Measurement of R2 for aqueous MnCl2 phantoms

Measurements of R2 for a series of aqueous MnCl2 phantoms with a range of ionic concentrations were made using 13 different MRI scanners (Figure 1) using techniques based on methods described elsewhere10,12,17,18 and summarized earlier (see “MRI”). The mean relaxivity value obtained from the 13 scanners was 73.6 s-1 (mM)-1, with an SD of 1.6 s-1 · mM-1. The CV of relaxivity measured on the 13 scanners was 2.1%, demonstrating a high degree of reproducibility of the R2 measurement technique on phantoms.

Figure 1.

<R2> versus MnCl2 concentration for aqueous MnCl2 phantoms measured on 13 different 1.5-T MRI scanners. The solid lines are linear fits to the data.

Measurement of R2 and iron concentration for liver tissue in vivo

Biopsy LIC values measured for the 105 human subjects ranged from 0.3 to 42.7 mg Fe/g dry liver tissue. A highly significant correlation (ρ = 0.98, P < .0001) was found between biopsy LIC and liver <R2> measurements for the region of interest in the right lobe of the liver as determined by the Spearman rank order test for all subjects (Figure 2). The 95% limits of agreement between R2-LIC and biopsy LIC values were found 50% and -56% (Figure 3). These limits of agreement are comparable with an expected repeatability coefficient between 2 needle biopsy LIC measurements from different parts of a fibrosis-free liver of 53% (based on an average CV of needle biopsy LIC measurements from a single liver of 19%7,8 for biopsy specimens of < 4 mg dry tissue).

Figure 2.

R2-LIC calibration curve. Liver <R2> measurement for the region bounded by the surface of the right lobe of the liver and a sagittal plane 35 mm medial to the most lateral surface point versus needle biopsy LIC. The solid line is the calibration determined by curve fitting to the data. The Pearson correlation coefficient of the calibration with the data is r = 0.98. The error bars indicate the estimated ± 19% uncertainties on biopsy measurement of average LICs. The uncertainty of 19% is based on studies of LIC heterogeneity in fibrosis-free liver.7,8 The dashed lines indicate the 95% limits of agreement between R2-LIC and biopsy LIC. Subject groups are hepatitis (○), HH (▪), β-thalassemia/hemoglobin E (•), and β-thalassemia (Embedded Image).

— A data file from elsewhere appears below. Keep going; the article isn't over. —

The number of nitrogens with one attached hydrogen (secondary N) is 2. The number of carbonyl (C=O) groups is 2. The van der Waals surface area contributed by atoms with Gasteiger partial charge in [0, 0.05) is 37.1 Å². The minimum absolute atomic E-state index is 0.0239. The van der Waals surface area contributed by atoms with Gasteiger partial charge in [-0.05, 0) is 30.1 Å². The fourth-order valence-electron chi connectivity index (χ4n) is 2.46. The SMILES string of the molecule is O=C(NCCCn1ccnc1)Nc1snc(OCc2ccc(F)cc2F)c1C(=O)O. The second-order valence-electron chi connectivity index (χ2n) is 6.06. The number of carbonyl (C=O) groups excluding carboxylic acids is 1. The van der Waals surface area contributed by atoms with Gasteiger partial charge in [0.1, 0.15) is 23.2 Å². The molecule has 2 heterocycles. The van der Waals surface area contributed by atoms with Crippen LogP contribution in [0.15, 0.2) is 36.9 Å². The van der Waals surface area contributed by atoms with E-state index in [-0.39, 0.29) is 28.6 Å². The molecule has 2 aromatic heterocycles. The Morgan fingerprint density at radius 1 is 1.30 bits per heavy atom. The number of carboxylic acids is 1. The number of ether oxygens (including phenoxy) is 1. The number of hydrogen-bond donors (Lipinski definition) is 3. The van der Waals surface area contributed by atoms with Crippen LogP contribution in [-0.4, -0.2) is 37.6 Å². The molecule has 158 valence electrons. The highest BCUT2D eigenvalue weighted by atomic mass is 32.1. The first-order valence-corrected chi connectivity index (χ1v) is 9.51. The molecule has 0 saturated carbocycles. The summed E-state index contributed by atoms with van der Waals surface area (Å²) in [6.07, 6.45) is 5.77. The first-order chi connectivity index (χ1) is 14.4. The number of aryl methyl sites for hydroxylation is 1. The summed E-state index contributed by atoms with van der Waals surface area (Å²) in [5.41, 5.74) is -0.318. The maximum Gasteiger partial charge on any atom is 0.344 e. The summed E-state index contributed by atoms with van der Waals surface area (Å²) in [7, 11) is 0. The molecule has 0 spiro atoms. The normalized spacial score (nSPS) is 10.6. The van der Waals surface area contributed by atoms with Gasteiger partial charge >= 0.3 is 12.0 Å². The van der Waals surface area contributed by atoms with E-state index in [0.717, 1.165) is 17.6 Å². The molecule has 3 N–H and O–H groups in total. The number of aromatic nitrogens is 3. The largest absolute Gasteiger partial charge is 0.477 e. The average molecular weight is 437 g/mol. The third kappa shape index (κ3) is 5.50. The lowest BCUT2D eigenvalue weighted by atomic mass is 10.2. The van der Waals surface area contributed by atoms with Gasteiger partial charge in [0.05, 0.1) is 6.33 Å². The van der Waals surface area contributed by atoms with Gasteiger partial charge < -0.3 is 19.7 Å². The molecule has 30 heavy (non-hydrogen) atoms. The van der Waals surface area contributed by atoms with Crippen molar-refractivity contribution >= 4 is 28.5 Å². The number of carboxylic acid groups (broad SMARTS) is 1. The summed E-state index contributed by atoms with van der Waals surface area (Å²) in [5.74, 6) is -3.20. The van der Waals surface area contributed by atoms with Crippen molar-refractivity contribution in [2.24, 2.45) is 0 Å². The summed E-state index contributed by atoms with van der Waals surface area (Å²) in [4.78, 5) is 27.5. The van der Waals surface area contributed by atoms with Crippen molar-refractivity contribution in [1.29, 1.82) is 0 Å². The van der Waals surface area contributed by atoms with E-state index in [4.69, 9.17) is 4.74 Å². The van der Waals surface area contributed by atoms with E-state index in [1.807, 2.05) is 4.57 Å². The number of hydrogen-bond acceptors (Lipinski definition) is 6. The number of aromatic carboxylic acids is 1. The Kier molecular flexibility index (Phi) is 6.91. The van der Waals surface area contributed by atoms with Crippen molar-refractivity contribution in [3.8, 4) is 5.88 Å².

Figure 3.

Bland Altman plot showing the differences between R2-LIC and biopsy LIC. The solid line shows the mean difference between the 2 measurements, whereas the dashed lines indicate the upper and lower 95% limits of agreement between the 2 measurements. The different data symbols differentiate between the different fibrosis stages: stages 0 and 1, ○; stages 2 to 4, □; and stages 5 and 6, ⋄.

The means and modes of the liver R2 distributions shift to higher values of R2 with increasing biopsy LICs (Figures 2 and 4). Furthermore, there is a general increase in R2 variability throughout the liver with increasing biopsy LIC, which is evident as a broadening of the R2 distribution (Figures 4, 5). The mean CV of R2 throughout the maximum area axial slices of the liver for all 105 volunteers was 29% ± 8% (mean ± SD).

Figure 4.

Liver R2 images and distributions. Liver R2 images and distributions for 4 subjects with different degrees of iron overload and pathologic conditions: (A) hepatitis, (B) HH, (C) β-thalassemia, and (D) β-thalassemia/hemoglobin E. Note that the liver R2 images are superimposed on standard spin-echo images for registration purposes. Principles of construction of R2 images and distributions are described elsewhere.44 Note that to enable visualization of the heterogeneity of R2 within each liver, the color scale within each liver is adjusted for each image such that zero corresponds to voxel R2 of zero, whereas the maximum of the color scale is scaled to the maximum R2 value within the liver.

Figure 5.

SD of R2 for the maximum area liver slice versus needle biopsy iron concentration. The solid line is a linear fit to the data with a Pearson correlation coefficient of r = 0.89.

The sensitivity of liver <R2> measurement to biopsy LIC at low LIC values is illustrated in the inset of Figure 2. The sensitivities and specificities of the measured liver <R2> values for the discrimination of biopsy LIC values above various clinically significant thresholds19,20 are shown in Table 1 along with the corresponding areas under the ROC plots. The calibration curve models the relationship between <R2> and LIC, with a Pearson correlation coefficient of 0.98 (Figure 2). Analysis of the data using the methods of Bland and Altman13 showed that the mean differences between the R2-LIC values and biopsy LIC values for each of the individual subject groups were not significantly different from zero, suggesting that the single calibration curve is sufficient to model the relationship between liver <R2> and LIC for all the subject groups. By removing all cases (n = 14) with a Knodell fibrosis staging of 5 or 6,21,22 the mean difference between R2-LIC and biopsy LIC was not significantly different from zero. A graphical representation showing the relationship between R2-LIC, biopsy LIC, and the scatter of data with different fibrosis stages is given in Figure 6. Of the 105 biopsies used in this study, only 48 had the dry masses permanently recorded by the pathology laboratory. Of these, 17 had dry masses below 1 mg and 31 had dry masses more than 1 mg. By considering only biopsies with a recorded dry mass greater than 1 mg, the mean difference between R2-LIC and biopsy LIC was not significantly different from zero.

Table 1.

The sensitivity and specificity of liver R2 for biopsy LIC prediction

Figure 6.